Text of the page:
I'm writing about Chiara here, as our LA was worried about Chiara's shyness towards her last visit, even though academically she is so far ahead.  The thing is she, the LA bod, doesn't really know her and that Chiara is naturally shy.  Why do so many people think this is unhealthy?  I would say that being wary of those you don't know is a wise thing and being quiet isn't rude so long as you aren't ignoring those around you.  Imagine a whole world of attention seeking, outgoing, loud extroverts in this world!  I have two (not including myself) and believe me it is a noise place to live -  there wouldn't be room!   A lot of writers, actors and the poets be are introvert, a lot of engineers and inventors are introverts too.  We are all so different and that should be celebrated, not frowned upon.  We all have our place in life.  As Chiara said once: what is normal anyway?  We are all so different that normal doesn't really exist does it?

It is not all negative.  To be honest I get a lot of positive feedback from people when they discover we home educate like the lady at the shoe shop a few weeks back.  She was shocked in a positive way by us home educating.  Still said: What about friends?  Once we got talking she thought it fantastic.  She wished she could have done it with her own children as she would have loved to have more time with them.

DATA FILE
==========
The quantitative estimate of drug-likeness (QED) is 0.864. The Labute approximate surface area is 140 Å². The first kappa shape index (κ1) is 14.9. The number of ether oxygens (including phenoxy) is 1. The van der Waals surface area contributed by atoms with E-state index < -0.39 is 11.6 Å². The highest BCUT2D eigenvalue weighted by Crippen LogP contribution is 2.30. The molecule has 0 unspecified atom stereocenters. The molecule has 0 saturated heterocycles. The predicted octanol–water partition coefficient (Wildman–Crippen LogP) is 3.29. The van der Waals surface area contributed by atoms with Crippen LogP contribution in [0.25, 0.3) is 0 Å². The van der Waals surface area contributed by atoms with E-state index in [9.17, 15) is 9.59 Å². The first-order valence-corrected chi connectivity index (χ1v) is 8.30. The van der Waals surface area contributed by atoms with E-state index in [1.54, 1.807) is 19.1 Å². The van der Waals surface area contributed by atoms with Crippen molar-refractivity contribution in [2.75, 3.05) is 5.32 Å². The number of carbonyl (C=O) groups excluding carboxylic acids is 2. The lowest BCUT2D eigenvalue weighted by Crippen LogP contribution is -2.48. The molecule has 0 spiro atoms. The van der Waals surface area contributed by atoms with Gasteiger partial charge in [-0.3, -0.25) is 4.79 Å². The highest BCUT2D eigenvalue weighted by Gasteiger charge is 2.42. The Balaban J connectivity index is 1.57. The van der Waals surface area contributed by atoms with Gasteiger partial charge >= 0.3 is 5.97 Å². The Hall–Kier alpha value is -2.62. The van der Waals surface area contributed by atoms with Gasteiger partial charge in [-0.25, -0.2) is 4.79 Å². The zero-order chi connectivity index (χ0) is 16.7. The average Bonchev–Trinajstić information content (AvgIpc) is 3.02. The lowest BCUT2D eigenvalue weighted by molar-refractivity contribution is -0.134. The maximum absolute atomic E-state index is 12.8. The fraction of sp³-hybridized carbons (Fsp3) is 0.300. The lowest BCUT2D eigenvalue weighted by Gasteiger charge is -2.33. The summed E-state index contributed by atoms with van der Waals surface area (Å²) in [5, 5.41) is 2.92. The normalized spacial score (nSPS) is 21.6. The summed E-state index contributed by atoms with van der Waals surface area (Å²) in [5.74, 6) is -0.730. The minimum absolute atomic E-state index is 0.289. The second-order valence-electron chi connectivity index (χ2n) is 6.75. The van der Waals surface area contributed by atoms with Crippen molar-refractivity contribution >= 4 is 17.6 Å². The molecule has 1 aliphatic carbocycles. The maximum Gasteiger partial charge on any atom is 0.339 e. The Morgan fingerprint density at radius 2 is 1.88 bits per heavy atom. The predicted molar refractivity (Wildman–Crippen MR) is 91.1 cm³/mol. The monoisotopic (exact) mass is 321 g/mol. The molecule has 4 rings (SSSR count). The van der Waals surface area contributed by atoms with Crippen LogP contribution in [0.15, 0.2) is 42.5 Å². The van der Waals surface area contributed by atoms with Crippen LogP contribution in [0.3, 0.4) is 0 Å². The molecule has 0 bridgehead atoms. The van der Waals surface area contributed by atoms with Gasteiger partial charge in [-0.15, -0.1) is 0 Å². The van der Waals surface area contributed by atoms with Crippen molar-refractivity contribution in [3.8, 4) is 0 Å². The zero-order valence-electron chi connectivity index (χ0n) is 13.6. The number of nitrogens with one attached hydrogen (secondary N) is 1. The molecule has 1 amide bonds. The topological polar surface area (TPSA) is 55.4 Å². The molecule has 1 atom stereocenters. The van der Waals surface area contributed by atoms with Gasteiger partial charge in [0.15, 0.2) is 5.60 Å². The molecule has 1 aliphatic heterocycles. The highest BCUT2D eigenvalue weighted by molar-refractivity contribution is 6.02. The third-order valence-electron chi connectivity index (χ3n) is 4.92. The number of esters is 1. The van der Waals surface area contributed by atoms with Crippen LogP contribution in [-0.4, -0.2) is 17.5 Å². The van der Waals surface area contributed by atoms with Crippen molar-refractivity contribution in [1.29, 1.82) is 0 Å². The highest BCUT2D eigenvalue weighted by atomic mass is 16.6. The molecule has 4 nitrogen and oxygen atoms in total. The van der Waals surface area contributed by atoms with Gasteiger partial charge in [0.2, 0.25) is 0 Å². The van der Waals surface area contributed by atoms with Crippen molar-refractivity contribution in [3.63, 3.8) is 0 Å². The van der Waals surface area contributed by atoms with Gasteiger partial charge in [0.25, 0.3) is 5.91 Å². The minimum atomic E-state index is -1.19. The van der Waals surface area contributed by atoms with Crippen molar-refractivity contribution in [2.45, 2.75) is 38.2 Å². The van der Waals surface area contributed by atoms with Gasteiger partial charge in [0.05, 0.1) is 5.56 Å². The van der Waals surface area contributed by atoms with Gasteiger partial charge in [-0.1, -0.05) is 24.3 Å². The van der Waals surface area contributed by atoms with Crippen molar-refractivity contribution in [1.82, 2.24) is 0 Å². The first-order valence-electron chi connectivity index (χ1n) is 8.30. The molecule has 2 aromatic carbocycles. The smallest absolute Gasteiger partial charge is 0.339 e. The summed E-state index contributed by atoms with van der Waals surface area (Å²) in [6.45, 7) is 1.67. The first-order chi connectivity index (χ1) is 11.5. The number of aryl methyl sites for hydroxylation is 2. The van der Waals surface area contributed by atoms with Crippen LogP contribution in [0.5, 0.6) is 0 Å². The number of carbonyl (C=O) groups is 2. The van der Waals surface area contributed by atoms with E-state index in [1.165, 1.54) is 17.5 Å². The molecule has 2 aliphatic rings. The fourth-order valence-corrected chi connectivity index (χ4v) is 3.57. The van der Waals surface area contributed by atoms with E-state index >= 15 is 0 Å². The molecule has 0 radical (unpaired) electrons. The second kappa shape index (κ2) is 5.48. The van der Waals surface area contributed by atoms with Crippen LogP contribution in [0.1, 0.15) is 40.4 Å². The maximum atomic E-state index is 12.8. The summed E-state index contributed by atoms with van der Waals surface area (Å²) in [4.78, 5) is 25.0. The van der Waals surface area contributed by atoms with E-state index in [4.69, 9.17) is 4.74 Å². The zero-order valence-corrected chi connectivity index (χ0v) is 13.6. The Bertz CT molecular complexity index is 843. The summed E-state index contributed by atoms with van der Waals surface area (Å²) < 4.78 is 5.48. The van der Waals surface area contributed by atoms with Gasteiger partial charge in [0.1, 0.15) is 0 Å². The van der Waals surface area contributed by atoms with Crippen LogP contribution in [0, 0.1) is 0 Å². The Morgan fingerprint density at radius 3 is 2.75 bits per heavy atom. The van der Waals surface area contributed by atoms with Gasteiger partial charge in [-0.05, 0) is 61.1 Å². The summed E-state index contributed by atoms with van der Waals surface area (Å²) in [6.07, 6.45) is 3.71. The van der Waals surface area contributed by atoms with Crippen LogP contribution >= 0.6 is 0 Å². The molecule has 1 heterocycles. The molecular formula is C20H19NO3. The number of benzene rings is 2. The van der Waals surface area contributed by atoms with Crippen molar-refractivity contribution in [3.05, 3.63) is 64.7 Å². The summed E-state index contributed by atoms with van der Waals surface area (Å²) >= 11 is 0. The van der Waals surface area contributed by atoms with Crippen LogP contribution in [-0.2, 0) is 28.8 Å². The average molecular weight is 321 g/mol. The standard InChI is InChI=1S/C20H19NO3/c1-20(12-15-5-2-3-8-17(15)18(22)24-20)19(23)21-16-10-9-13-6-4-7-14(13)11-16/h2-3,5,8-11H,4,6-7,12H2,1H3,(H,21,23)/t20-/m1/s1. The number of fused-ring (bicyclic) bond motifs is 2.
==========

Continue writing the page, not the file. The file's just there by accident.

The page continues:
I do feel so blessed to have my girls round me near enough all day, every day - even though there are the tough days there are so many good, happy and positive days full of laughter and fun!

 

11 comments:

  1. Hope all that with Chiara doesn't cause any problems for you with the LA. It would be silly if it did as you obviously socialise them well and as you say we need introverts like me and Chiara. Honi again sounds like Iona - we had to virtually drag her out of church today as she just wouldn't stop talking to the older people, and when we got the train from Derby to Wakefield the other week she nattered to the teenage girl opposite for the whole hour!!

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    1. Thanks Angela, I do too. Our LA lady is reasonable but it depends what pressures she's getting from her boss I suppose.

      That is lovely how children like Iona and Honi are so friendly isn't it :)

      I think it's people like them that knit the world together in friendship I think and it's just as important to let them grow and be who they are too :)